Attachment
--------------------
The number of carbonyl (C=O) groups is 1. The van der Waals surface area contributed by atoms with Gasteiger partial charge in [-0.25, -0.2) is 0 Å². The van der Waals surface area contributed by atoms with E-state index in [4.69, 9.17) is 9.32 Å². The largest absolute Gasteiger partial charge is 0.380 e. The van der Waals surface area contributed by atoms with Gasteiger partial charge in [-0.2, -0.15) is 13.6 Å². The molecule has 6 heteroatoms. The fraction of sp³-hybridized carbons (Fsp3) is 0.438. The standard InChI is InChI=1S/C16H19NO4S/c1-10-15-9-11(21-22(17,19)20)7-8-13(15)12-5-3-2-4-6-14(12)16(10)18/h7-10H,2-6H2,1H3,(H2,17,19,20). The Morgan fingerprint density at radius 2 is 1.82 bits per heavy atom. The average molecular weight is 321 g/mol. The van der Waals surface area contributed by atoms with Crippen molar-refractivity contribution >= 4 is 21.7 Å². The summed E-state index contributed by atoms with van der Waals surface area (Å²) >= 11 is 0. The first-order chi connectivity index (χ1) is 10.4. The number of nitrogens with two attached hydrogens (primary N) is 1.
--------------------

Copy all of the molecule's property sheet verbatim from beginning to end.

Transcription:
The number of carbonyl (C=O) groups is 1. The van der Waals surface area contributed by atoms with Gasteiger partial charge in [-0.25, -0.2) is 0 Å². The van der Waals surface area contributed by atoms with E-state index in [4.69, 9.17) is 9.32 Å². The largest absolute Gasteiger partial charge is 0.380 e. The van der Waals surface area contributed by atoms with Gasteiger partial charge in [-0.2, -0.15) is 13.6 Å². The molecule has 6 heteroatoms. The fraction of sp³-hybridized carbons (Fsp3) is 0.438. The standard InChI is InChI=1S/C16H19NO4S/c1-10-15-9-11(21-22(17,19)20)7-8-13(15)12-5-3-2-4-6-14(12)16(10)18/h7-10H,2-6H2,1H3,(H2,17,19,20). The Morgan fingerprint density at radius 2 is 1.82 bits per heavy atom. The average molecular weight is 321 g/mol. The van der Waals surface area contributed by atoms with Crippen molar-refractivity contribution >= 4 is 21.7 Å². The summed E-state index contributed by atoms with van der Waals surface area (Å²) >= 11 is 0. The first-order chi connectivity index (χ1) is 10.4. The number of nitrogens with two attached hydrogens (primary N) is 1.